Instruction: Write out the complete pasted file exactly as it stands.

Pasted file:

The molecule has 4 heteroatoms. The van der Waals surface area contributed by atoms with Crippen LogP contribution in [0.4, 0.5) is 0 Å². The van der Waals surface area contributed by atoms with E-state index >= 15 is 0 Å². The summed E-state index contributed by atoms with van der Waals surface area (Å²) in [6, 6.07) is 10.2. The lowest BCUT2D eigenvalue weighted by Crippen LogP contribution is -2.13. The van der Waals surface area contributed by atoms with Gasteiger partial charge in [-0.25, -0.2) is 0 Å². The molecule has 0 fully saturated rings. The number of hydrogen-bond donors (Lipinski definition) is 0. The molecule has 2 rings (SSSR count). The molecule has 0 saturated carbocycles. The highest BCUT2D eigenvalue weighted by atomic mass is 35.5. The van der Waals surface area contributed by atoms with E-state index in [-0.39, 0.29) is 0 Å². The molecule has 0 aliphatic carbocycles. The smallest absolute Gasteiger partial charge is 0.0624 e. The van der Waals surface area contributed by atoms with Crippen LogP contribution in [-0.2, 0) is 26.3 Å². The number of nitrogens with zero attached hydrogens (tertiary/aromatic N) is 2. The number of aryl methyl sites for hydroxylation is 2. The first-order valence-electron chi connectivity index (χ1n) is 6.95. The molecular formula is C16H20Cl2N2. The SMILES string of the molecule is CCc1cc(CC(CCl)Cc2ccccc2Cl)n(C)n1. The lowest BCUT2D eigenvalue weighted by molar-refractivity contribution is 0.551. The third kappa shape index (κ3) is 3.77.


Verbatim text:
The molecule has 4 heteroatoms. The van der Waals surface area contributed by atoms with Crippen LogP contribution in [0.4, 0.5) is 0 Å². The van der Waals surface area contributed by atoms with E-state index >= 15 is 0 Å². The summed E-state index contributed by atoms with van der Waals surface area (Å²) in [6, 6.07) is 10.2. The lowest BCUT2D eigenvalue weighted by Crippen LogP contribution is -2.13. The van der Waals surface area contributed by atoms with Gasteiger partial charge in [-0.25, -0.2) is 0 Å². The molecule has 0 fully saturated rings. The number of hydrogen-bond donors (Lipinski definition) is 0. The molecule has 2 rings (SSSR count). The molecule has 0 saturated carbocycles. The highest BCUT2D eigenvalue weighted by atomic mass is 35.5. The van der Waals surface area contributed by atoms with E-state index in [-0.39, 0.29) is 0 Å². The molecule has 0 aliphatic carbocycles. The smallest absolute Gasteiger partial charge is 0.0624 e. The van der Waals surface area contributed by atoms with Crippen LogP contribution in [-0.2, 0) is 26.3 Å². The number of nitrogens with zero attached hydrogens (tertiary/aromatic N) is 2. The number of aryl methyl sites for hydroxylation is 2. The first-order valence-electron chi connectivity index (χ1n) is 6.95. The molecular formula is C16H20Cl2N2. The SMILES string of the molecule is CCc1cc(CC(CCl)Cc2ccccc2Cl)n(C)n1. The lowest BCUT2D eigenvalue weighted by molar-refractivity contribution is 0.551. The third kappa shape index (κ3) is 3.77.